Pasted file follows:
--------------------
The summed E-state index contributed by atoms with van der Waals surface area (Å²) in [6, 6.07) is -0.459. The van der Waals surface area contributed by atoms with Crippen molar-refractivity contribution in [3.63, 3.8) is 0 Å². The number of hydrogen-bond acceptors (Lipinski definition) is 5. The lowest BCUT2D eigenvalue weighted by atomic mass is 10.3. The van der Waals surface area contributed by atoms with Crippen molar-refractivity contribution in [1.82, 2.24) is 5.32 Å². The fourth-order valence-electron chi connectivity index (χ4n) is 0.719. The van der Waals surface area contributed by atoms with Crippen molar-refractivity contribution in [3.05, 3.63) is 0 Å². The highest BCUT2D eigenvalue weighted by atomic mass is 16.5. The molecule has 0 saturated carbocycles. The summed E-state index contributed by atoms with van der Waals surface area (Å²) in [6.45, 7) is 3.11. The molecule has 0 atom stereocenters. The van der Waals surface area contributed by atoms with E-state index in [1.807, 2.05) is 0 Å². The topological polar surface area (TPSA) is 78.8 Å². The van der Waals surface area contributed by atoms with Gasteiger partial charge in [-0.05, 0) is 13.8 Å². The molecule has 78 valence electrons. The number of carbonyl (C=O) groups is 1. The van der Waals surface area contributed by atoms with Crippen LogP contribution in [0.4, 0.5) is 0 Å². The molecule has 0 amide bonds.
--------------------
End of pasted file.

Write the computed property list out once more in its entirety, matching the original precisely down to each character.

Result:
The summed E-state index contributed by atoms with van der Waals surface area (Å²) in [6, 6.07) is -0.459. The van der Waals surface area contributed by atoms with Crippen molar-refractivity contribution in [3.63, 3.8) is 0 Å². The number of hydrogen-bond acceptors (Lipinski definition) is 5. The lowest BCUT2D eigenvalue weighted by atomic mass is 10.3. The van der Waals surface area contributed by atoms with Crippen molar-refractivity contribution in [1.82, 2.24) is 5.32 Å². The fourth-order valence-electron chi connectivity index (χ4n) is 0.719. The van der Waals surface area contributed by atoms with Crippen molar-refractivity contribution in [3.05, 3.63) is 0 Å². The highest BCUT2D eigenvalue weighted by atomic mass is 16.5. The molecule has 0 saturated carbocycles. The summed E-state index contributed by atoms with van der Waals surface area (Å²) in [6.45, 7) is 3.11. The molecule has 0 atom stereocenters. The van der Waals surface area contributed by atoms with E-state index in [1.807, 2.05) is 0 Å². The topological polar surface area (TPSA) is 78.8 Å². The van der Waals surface area contributed by atoms with Gasteiger partial charge in [-0.05, 0) is 13.8 Å². The molecule has 78 valence electrons. The number of carbonyl (C=O) groups is 1. The van der Waals surface area contributed by atoms with Crippen LogP contribution in [0.4, 0.5) is 0 Å². The molecule has 0 amide bonds.